From Colonel Henry Emanuel Lutterloh
[c.19 September 1777]
N.B. if from each Brigade was ordered an officer to bring all unnecessary Guards whi[c]h are Gone allong with the Baggage it would strenghten the Regiments.
There is a great Complain[t], That where ever our Baggage marches—they Soldiers & Waggoners plunder all houses & destroy every thing. it is the Waggon Masters Genl or his deputys duty as allso the Commanding officers—Sergts &ca to prevent this Cruel actions.1
The Deputy Wagon Master or the Waggon Master Genl ought to remain with us allways—as it is his duty to Keep the Waggons & Waggon Masters in order—which March with the Army. Two Issuing forage Masters ought at least march with Head-quarters allways—One of the Comissarys Generals Ought to March with Head-quarter allways to Keep his Issuing Commissarys in order & to give orders for Waggons &c. &c.
H. E. Lutterloh
ADS, DLC:GW. This undated memorandum apparently was written shortly before the issuance of the general orders for 20 Sept. (see the third paragraph of that document and GW to Thomas Polk, 23 Sept., and its source note).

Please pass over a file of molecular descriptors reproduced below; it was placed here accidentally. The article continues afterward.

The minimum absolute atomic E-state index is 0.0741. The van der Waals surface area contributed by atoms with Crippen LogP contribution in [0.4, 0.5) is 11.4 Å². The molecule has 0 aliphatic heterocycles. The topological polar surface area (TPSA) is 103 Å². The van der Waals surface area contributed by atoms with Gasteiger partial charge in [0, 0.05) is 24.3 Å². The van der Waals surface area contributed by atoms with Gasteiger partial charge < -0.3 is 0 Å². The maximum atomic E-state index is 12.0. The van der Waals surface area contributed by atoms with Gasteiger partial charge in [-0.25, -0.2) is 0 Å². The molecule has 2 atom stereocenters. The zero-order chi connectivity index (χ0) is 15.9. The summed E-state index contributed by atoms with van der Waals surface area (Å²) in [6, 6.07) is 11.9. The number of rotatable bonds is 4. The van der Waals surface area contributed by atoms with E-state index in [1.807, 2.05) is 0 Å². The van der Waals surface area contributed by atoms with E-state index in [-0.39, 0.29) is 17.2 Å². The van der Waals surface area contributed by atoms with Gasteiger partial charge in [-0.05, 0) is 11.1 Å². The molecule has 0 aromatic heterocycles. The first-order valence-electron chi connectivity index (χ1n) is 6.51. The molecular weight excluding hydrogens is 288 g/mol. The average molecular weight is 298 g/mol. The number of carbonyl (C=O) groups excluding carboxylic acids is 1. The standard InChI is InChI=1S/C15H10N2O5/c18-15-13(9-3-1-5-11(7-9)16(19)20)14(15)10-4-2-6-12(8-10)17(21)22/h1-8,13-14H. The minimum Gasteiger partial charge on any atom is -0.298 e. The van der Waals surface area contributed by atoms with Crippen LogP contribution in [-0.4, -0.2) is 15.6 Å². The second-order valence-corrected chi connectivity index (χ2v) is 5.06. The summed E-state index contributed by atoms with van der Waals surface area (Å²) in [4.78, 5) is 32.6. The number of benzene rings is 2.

1. Henry Melchior Muhlenberg laments in his journal entry for 17 Sept. that it was useless to flee from his house at Trappe, Pa., “for no place is safe. Where the two armies do not go, one finds thieves, robbers, and murderers who are taking advantage of the present times and conditions.” In his entry for 19 Sept., Muhlenberg writes that “at midnight a regiment camped on the street in front of my house. Some vegetables and chickens were taken, and a man with a flint came to my chamber, demanded bread, etc.” The following day, Muhlenberg says, “the marauders who are following the American army are still stopping in to complain of hunger and thirst, etc.” (Tappert and Doberstein, Muhlenberg Journals description begins Theodore G. Tappert and John W. Doberstein, trans. and eds. The Journals of Henry Melchior Muhlenberg. 3 vols. Philadelphia, 1942–58. description ends , 3:76–78).